This week, the author Curtis Sittenfeld tweeted that it feels like we are now living in her 2005 novel Prep—and she did not mean it in a good way. The book is set at a fictional elite New England boarding school, a place not altogether unlike Georgetown Prep, the Maryland high school that Supreme Court nominee Brett Kavanaugh attended. One of the book’s major themes is its main character and narrator’s difficulty adjusting to the school’s rarified culture, and in a subsequent tweet, Sittenfeld highlighted a passage in which Prep’s narrator talked about turning to old yearbooks as a way to decipher the school’s exotic-seeming ways: “[T]hey were like an atlas for the school. … You could figure out, if you had the inclination and the time, who in a given year was friends with whom and who had dated whom, and who had been popular, or athletic, or weird and fringy.” Sittenfeld articulated something that almost anyone who’s ever paged through a yearbook can attest to, which is that there’s something transfixing about these keepsakes. I know I spent hours poring over the yearbook of a friend’s older sibling in my early teens, before I started high school and became a yearbook editor myself. For people on the outside, a yearbook can feel like a decoder ring.
Now a yearbook is performing a similar act of conjuring up the past. As allegations of sexual misconduct against Kavanaugh that date back to his high school and college years have emerged, Kavanaugh’s 1983 Georgetown Prep yearbook page has become an item of public interest thanks to its references to drinking and a New York Times report that it contained veiled demeaning boasts about a purported sexual conquest.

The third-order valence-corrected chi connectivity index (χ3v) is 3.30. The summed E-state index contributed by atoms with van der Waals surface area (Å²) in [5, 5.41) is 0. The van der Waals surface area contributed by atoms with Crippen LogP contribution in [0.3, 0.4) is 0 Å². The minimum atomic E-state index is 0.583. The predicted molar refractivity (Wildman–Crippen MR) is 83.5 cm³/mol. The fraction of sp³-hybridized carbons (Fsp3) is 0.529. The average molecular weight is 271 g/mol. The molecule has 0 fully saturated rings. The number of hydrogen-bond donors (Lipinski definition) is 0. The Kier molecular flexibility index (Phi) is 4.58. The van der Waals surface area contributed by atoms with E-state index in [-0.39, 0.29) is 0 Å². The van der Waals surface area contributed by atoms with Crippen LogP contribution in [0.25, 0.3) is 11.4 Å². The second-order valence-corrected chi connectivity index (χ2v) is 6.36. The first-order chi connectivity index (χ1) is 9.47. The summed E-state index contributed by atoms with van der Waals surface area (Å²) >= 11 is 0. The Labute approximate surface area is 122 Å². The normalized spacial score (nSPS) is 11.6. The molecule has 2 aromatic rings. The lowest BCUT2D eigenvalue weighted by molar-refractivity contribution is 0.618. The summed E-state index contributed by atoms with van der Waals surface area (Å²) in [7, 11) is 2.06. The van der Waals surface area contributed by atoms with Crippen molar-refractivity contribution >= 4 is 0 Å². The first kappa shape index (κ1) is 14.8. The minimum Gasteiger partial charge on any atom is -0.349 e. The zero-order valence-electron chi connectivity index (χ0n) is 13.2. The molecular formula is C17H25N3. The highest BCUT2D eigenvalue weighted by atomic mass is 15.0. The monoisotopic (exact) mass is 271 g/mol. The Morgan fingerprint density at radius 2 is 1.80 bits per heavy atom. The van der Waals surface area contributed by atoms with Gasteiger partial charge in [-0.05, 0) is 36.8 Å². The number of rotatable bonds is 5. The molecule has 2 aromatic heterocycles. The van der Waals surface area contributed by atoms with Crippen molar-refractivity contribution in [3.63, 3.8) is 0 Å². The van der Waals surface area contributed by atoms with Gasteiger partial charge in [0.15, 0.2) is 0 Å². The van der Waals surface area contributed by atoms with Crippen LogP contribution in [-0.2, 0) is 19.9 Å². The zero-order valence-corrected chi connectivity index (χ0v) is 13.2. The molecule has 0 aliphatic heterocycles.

It is strange, for this former yearbook editor, to see these hardbound mementos rocket into the news cycle, and yet I am also not surprised that they would turn out to be such powerful, incriminating artifacts. The elite prep school culture that shaped Kavanaugh makes his yearbook especially relevant, but yearbooks have also figured into some other recent political narratives in less likely ways. Last fall, during Roy Moore’s campaign for an Alabama Senate seat, his yearbook inscription to a woman who accused him of sexual misconduct became a key piece of evidence for both sides. Earlier this month, Caitlin Flanagan wrote a piece for the Atlantic about an experience she had in high school that was similar to the sexual assault Christine Blasey Ford alleged that Kavanaugh perpetrated, and how Flanagan forgave her attacker after he apologized to her—via a note in her yearbook.